OCT 2021


24 September – 20 November 2021

Water as culture, concept and commodity

Guest Curator: Danni Zuvela
Lead Artists:: Libby Harward, Archie Moore, Mandy Quadrio

Here, Libby Harward brings together sea salt, mangrove mud collected from Yartapuulti (place of sleep), Kaurna country with Uncle Mickey Kumatpi O’Brien, with radiant heat and negative space in a custom-built water extraction chamber. 

Standing inside the chamber, as the heat builds, the artist begins to sweat. As she perspires, under duress, the salt water performs a critique of the forced extraction of water bodies by corporate interests. 

The artist’s absent body is implied by the presence of the mud handprints above the chamber door. The absence is not neutral. Rather, it is charged, accusatory, and political: the heated empty volume of the transparent case confronts the viewer with uncomfortable reminders of the ongoing ‘museumification’ of Aboriginal people and their culture in the museum and gallery sector through the trade in, and refusal to relinquish, stolen cultural ‘specimens’ – precious material artefacts and ancestral remains.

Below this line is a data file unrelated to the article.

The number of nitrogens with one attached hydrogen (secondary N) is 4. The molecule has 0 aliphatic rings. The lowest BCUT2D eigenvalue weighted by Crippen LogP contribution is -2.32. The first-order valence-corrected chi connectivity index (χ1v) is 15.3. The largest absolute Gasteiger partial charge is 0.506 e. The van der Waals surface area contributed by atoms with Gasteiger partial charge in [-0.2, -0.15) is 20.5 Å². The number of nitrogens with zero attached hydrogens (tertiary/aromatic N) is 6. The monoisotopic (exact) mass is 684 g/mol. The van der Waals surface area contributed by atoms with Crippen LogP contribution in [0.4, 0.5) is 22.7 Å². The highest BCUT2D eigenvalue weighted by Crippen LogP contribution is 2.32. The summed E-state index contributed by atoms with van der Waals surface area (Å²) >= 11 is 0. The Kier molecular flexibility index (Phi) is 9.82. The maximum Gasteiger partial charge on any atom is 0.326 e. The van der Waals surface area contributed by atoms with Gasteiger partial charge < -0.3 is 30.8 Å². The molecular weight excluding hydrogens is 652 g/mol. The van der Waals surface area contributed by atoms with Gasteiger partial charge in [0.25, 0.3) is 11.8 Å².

Mangroves are responsible for protecting our intertidal zones where fresh water meets salt water. The mangrove mud lapping at the edges of Libby’s chamber holds the stories of the Kaurna people, as well as Libby’s own story as a salt water woman. Libby’s Quandamooka country consists of sand islands that sit on a system of fresh water aquifers, one of which is pumped out to supply household water in South-East Queensland. 


The capacity of these ancient underground water systems to sustain the endless thirst of occupation is unknown. However, what is clear is that the continual escalation of freshwater extraction is enabled by a regime of power as venal as it is irresponsible, underpinned by an ideology that critics of Australian water policy term ‘hydrodenialism’.


Libby often uses the mangrove mud from the precious intertidal zones of her Quandamooka country and neighboring countries in her work, as this mud – a material that is fundamentally both earth and water – has a direct relationship with her own blood.  



PVC pipe, perspex, wood, sea salt, sweat, heat lamp, mangrove mud and ochre collected from Yartapuulti (place of sleep) on Kaurna country, with Uncle Mickey Kumatpi O’Brien.